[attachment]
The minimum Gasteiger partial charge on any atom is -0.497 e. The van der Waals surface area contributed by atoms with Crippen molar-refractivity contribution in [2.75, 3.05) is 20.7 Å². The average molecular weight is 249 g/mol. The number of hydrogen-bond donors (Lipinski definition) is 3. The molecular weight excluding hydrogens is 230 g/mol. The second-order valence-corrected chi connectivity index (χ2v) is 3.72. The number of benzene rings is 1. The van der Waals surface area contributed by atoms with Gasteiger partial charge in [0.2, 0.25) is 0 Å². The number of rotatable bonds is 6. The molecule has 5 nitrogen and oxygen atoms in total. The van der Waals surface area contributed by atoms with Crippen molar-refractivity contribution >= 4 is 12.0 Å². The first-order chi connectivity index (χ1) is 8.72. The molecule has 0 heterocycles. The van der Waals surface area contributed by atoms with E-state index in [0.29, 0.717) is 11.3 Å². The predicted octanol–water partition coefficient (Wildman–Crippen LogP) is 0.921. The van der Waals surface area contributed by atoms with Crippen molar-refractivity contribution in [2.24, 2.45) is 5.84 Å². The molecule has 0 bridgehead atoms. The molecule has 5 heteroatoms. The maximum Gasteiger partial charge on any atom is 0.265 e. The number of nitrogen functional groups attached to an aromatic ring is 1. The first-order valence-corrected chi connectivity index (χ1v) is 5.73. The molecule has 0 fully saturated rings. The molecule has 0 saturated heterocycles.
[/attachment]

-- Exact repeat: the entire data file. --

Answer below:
The minimum Gasteiger partial charge on any atom is -0.497 e. The van der Waals surface area contributed by atoms with Crippen molar-refractivity contribution in [2.75, 3.05) is 20.7 Å². The average molecular weight is 249 g/mol. The number of hydrogen-bond donors (Lipinski definition) is 3. The molecular weight excluding hydrogens is 230 g/mol. The second-order valence-corrected chi connectivity index (χ2v) is 3.72. The number of benzene rings is 1. The van der Waals surface area contributed by atoms with Gasteiger partial charge in [0.2, 0.25) is 0 Å². The number of rotatable bonds is 6. The molecule has 5 nitrogen and oxygen atoms in total. The van der Waals surface area contributed by atoms with Crippen molar-refractivity contribution >= 4 is 12.0 Å². The first-order chi connectivity index (χ1) is 8.72. The molecule has 0 heterocycles. The van der Waals surface area contributed by atoms with E-state index in [0.29, 0.717) is 11.3 Å². The predicted octanol–water partition coefficient (Wildman–Crippen LogP) is 0.921. The van der Waals surface area contributed by atoms with Crippen molar-refractivity contribution in [2.24, 2.45) is 5.84 Å². The molecule has 0 bridgehead atoms. The molecule has 5 heteroatoms. The maximum Gasteiger partial charge on any atom is 0.265 e. The number of nitrogen functional groups attached to an aromatic ring is 1. The first-order valence-corrected chi connectivity index (χ1v) is 5.73. The molecule has 0 fully saturated rings. The molecule has 0 saturated heterocycles.